A State-based Approach for Modeling General Aviation Fixed-wing Accidents
In order to distinguish essays and pre-prints from academic theses, we have a separate category. These are often much longer text based documents than a paper.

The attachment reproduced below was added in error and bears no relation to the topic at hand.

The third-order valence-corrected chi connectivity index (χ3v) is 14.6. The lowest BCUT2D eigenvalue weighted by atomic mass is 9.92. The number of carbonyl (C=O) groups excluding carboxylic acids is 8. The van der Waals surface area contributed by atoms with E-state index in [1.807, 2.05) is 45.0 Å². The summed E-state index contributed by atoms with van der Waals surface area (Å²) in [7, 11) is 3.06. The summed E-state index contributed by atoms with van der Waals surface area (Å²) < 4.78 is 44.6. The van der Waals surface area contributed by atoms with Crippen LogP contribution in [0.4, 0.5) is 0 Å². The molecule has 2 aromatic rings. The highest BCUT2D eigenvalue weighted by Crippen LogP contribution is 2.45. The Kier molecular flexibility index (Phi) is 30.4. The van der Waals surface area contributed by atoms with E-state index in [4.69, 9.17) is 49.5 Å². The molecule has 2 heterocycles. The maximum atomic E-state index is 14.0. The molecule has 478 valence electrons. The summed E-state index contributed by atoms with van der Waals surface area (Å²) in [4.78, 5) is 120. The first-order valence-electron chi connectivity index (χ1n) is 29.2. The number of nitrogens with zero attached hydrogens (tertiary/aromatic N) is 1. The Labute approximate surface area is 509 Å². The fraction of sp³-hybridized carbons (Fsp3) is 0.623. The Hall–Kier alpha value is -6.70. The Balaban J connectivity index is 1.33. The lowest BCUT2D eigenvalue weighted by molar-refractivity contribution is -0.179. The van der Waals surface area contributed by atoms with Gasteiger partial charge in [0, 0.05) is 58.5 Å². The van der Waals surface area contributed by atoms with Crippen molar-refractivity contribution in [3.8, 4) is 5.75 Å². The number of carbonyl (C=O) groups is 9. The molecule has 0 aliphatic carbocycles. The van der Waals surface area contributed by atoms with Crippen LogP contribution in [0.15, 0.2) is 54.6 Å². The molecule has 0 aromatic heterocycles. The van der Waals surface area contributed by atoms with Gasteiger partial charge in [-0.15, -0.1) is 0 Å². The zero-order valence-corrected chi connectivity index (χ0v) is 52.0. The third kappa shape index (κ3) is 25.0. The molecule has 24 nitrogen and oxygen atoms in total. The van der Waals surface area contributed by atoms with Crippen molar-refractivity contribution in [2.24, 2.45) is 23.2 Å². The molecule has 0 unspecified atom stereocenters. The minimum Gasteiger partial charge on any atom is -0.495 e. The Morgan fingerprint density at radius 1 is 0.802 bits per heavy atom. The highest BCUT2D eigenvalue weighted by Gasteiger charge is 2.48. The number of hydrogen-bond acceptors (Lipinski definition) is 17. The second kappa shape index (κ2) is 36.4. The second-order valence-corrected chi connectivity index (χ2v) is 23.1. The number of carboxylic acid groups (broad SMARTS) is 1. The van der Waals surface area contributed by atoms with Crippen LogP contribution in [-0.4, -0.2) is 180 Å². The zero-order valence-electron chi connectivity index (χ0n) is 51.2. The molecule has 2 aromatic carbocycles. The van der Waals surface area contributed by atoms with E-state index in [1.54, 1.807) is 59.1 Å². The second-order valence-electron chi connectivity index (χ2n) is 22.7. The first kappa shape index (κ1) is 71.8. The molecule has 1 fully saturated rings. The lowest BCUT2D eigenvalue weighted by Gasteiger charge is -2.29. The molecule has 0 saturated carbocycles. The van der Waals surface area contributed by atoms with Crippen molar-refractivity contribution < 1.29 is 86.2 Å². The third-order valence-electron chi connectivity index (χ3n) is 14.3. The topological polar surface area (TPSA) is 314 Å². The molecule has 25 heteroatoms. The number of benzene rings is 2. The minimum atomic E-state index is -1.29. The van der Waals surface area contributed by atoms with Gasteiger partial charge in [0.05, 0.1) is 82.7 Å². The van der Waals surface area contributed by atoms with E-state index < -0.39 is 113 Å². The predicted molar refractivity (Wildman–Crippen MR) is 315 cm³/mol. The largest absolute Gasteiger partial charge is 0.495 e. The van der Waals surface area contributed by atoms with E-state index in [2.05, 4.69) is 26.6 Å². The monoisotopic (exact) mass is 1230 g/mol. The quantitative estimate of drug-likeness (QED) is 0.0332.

General Aviation (GA) is a category of aircraft operations, exclusive of all military and commercial operations. According to Federal Aviation Administration (FAA), fixed-wing aircraft (also known as airplanes) account for 76.2% of all the estimated registered GA fleet in the United States. Out of all the GA accidents that the National Transportation Safety Board (NTSB) investigated in 2017, 87.7% of the accidents involved fixed-wing aircraft. The NTSB reports on all GA accidents and records the accident details in their database. The NTSB database has an abundance of accident data, but the data is not always logically complete and has missing information. Many researchers have conducted several studies to provide GA fixed-wing accident causation using the NTSB accident data. The quantitative analyses conducted by the researchers focused on a chain of events approach and identified the most frequent events in accidents. However, these studies provided little insight into why the events in the accidents happened. In contrast, the qualitative analyses conducted an in-depth study of limited accidents from the NTSB database. This approach helps in providing new findings but is difficult to apply to large scale datasets. Therefore, our understanding of GA fixed-wing accident causation is limited. This research uses a state-based approach, developed by Rao (2016), to provide a potentially better understanding of causes for GA fixed-wing accidents. I analyzed 10,500 fixed-wing accidents in 1982–2017 that involved inflight loss of control (LOC-I) using the state-based approach. I investigated the causes of LOC-I using both a conventional approach and a state-based approach. I analyzed fatal, non-fatal and overall LOC-I accidents in three timeframes: 1989–1998, 1999–2008 and 2008–2017. This multi-year analysis helped in discerning changes in the causation trends in the last three decades. A mapping of the LOC-I state definition to the NTSB codes helped in identifying 2350 more accidents in the database that were not discernible using the conventional approach. The conventional analysis revealed “directional control not maintained” as the top cause for the LOC-I accidents, which provides little information about how loss of control happened in accidents. The state-based analysis highlighted some important findings that contribute to LOC-I accidents that were not discernible using the conventional approach. The state-based analysis identified preflight mechanical issue as one of the new causes for LOC-I with a presence in 5.1% of LOC-I accidents in 2009–2017. It also helped in inferring some of the missing information in the accident data by modeling the accidents in a logical order. Using the logic rules in the state-based approach, I inferred that the pilot’s tendency to hit objects or terrain caused loss of control in 19.9% of LOC-I accidents in 2009–2017. Further, the logic rules helped in inferring that 7.5% of LOC-I accidents in 2009–2017 involved hazardous condition of an aircraft before the start of flight. A comparison of the findings from state-based approach with the GAJSC (General Aviation Joint Steering Committee) safety enhancements revealed that the state-based approach encompassed all the potential issues addressed in the safety enhancements. Additionally, a state-based analyses of larger datasets of fatal and non-fatal accidents suggested some new potential issues (such as improper maintenance) that were not explicitly addressed in the GAJSC safety enhancements.